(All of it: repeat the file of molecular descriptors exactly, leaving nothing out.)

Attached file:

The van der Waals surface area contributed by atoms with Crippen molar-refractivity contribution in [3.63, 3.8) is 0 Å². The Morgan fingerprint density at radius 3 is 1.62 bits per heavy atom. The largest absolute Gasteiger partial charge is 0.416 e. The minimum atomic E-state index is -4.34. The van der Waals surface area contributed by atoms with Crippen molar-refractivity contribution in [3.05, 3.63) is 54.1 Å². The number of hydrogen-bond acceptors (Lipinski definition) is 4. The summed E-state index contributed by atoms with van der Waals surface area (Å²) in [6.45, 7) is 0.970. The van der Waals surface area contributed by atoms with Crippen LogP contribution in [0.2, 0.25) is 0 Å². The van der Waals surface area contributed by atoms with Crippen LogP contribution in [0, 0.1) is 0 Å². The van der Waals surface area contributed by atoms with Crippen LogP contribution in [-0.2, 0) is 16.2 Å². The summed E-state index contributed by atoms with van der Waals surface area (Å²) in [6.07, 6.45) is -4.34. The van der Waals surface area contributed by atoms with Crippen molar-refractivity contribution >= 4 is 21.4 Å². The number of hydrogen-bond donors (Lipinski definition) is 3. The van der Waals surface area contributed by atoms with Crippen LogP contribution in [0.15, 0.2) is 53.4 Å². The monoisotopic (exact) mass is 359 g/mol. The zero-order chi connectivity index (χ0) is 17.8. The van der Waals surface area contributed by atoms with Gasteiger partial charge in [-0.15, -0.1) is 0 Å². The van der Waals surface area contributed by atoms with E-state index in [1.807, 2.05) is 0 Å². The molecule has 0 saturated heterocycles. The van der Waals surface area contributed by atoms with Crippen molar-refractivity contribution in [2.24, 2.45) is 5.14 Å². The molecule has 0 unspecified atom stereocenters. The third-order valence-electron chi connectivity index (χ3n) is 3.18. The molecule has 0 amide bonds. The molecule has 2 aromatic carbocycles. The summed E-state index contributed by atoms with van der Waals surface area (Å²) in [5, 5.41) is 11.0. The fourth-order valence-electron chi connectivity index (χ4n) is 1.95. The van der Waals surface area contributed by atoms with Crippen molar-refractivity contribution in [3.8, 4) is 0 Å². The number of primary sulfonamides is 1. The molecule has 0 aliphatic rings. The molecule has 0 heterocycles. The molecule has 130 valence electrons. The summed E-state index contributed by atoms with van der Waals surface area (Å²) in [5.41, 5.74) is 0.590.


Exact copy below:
The van der Waals surface area contributed by atoms with Crippen molar-refractivity contribution in [3.63, 3.8) is 0 Å². The Morgan fingerprint density at radius 3 is 1.62 bits per heavy atom. The largest absolute Gasteiger partial charge is 0.416 e. The minimum atomic E-state index is -4.34. The van der Waals surface area contributed by atoms with Crippen molar-refractivity contribution in [3.05, 3.63) is 54.1 Å². The number of hydrogen-bond acceptors (Lipinski definition) is 4. The summed E-state index contributed by atoms with van der Waals surface area (Å²) in [6.45, 7) is 0.970. The van der Waals surface area contributed by atoms with Crippen LogP contribution in [0.2, 0.25) is 0 Å². The van der Waals surface area contributed by atoms with Crippen LogP contribution in [0, 0.1) is 0 Å². The van der Waals surface area contributed by atoms with Crippen LogP contribution in [-0.2, 0) is 16.2 Å². The summed E-state index contributed by atoms with van der Waals surface area (Å²) in [6.07, 6.45) is -4.34. The van der Waals surface area contributed by atoms with Crippen molar-refractivity contribution >= 4 is 21.4 Å². The number of hydrogen-bond donors (Lipinski definition) is 3. The van der Waals surface area contributed by atoms with Crippen LogP contribution in [0.15, 0.2) is 53.4 Å². The monoisotopic (exact) mass is 359 g/mol. The zero-order chi connectivity index (χ0) is 17.8. The van der Waals surface area contributed by atoms with Gasteiger partial charge in [-0.15, -0.1) is 0 Å². The van der Waals surface area contributed by atoms with E-state index in [1.807, 2.05) is 0 Å². The molecule has 0 saturated heterocycles. The van der Waals surface area contributed by atoms with Crippen molar-refractivity contribution in [2.24, 2.45) is 5.14 Å². The molecule has 0 unspecified atom stereocenters. The third-order valence-electron chi connectivity index (χ3n) is 3.18. The molecule has 0 amide bonds. The molecule has 2 aromatic carbocycles. The summed E-state index contributed by atoms with van der Waals surface area (Å²) in [5, 5.41) is 11.0. The fourth-order valence-electron chi connectivity index (χ4n) is 1.95. The van der Waals surface area contributed by atoms with Crippen molar-refractivity contribution in [3.8, 4) is 0 Å². The number of primary sulfonamides is 1. The molecule has 0 aliphatic rings. The molecule has 0 heterocycles. The molecule has 130 valence electrons. The summed E-state index contributed by atoms with van der Waals surface area (Å²) in [5.41, 5.74) is 0.590.